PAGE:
Michigan Gaming Control Board Orders Bovada to Stop Taking Bets

The Michigan Gaming Control Board has ordered Curacao-based gambling sites Bovada.com and Bovada.lv to stop taking bets in the state.

Harp Media BV, which operates both unregulated offshore sportsbooks, was issued cease-and-desist orders on Wednesday, according to a press release. The MGCB will “take legal action,” according to the release, if Bovada doesn’t comply by June 13.

One industry observer told Gaming Today that Michigan’s ability to stop Bovada would be minimal. Even tech solutions such as restricting access to the sites is in essence a game of “Whac-a-Mole” because offshore sites simply adjust their domains.

But, they noted, the MGCB effort is worthwhile from an educational standpoint as scores of new bettors in many states are unaware sites like Bovada are illegal.

A MGCB spokesperson told Gaming Today that Michigan was “prepared to take further action on multiple fronts:

“Bovada’s U.S. suppliers may also face consequences. Certainly, any business relationship with an illegal operator will very likely prevent a company from being licensed to do business in the very large Michigan gaming market. With this letter, we have made a clear statement that Bovada is violating Michigan laws. If Bovada fails to comply with the letter, we would strongly encourage any advertisers, affiliate marketers, payment processors, and other business partners of Bovada to sever ties to avoid potential licensing or legal consequences.”

The MGCB said Bovada violates at least three state laws:

  • Lawful Internet Gaming Act: This limits online gambling to state-licensed companies. Only casinos sanctioned under the Michigan Gaming Control and Revenue Act or run by Native American tribes under the auspices of federally recognized compacts can apply to offer online sports betting there.
  • Michigan Gaming Control and Revenue Act: This outlaws running a gambling operation without a license issued by the MGCB. Doing so is a felony punishable by up to 10 years of imprisonment, up to a $100,000 fine, or both.
  • Michigan Penal Code: According to the release, this “broadly prohibits any form of gambling, which generally involves the elements of consideration, prize, and chance.”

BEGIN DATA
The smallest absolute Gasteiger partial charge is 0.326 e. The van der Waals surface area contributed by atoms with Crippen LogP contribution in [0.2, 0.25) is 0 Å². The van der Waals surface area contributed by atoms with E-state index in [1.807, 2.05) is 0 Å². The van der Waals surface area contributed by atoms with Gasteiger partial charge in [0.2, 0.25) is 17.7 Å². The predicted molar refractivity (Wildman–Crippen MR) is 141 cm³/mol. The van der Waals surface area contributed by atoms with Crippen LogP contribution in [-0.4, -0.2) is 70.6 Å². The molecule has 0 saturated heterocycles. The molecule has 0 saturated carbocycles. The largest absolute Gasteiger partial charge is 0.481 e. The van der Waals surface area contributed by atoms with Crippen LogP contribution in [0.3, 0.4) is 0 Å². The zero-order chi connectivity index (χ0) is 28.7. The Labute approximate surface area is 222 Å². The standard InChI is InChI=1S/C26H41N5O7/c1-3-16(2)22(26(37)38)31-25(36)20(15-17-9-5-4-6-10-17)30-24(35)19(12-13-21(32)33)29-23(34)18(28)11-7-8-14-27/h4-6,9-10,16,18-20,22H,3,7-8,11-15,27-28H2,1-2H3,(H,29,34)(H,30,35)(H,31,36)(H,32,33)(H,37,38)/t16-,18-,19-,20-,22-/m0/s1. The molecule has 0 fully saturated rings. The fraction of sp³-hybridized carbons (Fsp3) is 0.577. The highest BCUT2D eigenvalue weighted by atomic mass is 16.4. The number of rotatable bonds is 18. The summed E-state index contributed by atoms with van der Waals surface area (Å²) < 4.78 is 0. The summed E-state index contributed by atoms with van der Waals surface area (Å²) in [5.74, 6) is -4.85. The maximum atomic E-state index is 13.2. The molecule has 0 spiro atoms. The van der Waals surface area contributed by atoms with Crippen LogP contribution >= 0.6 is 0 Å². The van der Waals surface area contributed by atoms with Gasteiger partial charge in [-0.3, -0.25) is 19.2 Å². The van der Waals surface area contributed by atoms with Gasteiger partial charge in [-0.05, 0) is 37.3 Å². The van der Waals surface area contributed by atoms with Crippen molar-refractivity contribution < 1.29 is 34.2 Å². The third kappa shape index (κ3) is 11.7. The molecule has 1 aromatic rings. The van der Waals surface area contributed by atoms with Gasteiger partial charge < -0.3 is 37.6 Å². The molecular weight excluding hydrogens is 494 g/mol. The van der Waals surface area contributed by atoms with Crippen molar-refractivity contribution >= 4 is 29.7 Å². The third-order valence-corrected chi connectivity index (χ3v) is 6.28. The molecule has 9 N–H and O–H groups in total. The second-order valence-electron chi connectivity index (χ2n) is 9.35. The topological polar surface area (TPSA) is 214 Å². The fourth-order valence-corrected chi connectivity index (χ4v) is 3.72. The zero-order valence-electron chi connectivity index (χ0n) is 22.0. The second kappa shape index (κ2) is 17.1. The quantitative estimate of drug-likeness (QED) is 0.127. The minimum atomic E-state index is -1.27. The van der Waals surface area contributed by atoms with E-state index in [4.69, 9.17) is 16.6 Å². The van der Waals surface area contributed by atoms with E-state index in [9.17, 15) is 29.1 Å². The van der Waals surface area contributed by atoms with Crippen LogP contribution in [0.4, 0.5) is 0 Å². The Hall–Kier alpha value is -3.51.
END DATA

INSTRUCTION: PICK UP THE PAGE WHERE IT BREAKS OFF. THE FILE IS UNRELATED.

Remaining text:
“Michigan’s actions today are positive for the regulated market against an illegal market that does not face licensure, pay taxes, protect consumers, or have to validate they are doing business with reputable organizations,” Brendan D. Bussmann, Managing Partner at B Global told Gaming Today. “This is one of many steps that other regulators have done previously but it will take a continued effort between states like Michigan and Federal authorities to stop these illegal operators that continue to avail themselves of the law and attack the regulated industry.”

Michigan and other states have recently successfully ordered daily fantasy sites like PrizePicks to cease operations because they were considered unlicensed sports betting operations.

Sports bettor/influencer Jack Andrews told his X (formerly Twitter) audience that he believes Bovada will comply because it’s playing a “long game” and has left other states when conditions changed. in 2021, Bovada left New York citing “the future climate for online gambling in the state of New York,” specifically the legalization of sports betting.

Baird Fogel, a gambling industry expert and partner at Eversheds Sutherland told Gaming Today that Michigan could enlist federal help. And with Curacao “trying to reform its gambling laws to enhance its reputation as a viable and legitimate international host jurisdiction for online gaming,” he said,  Michigan might find an unexpected ally.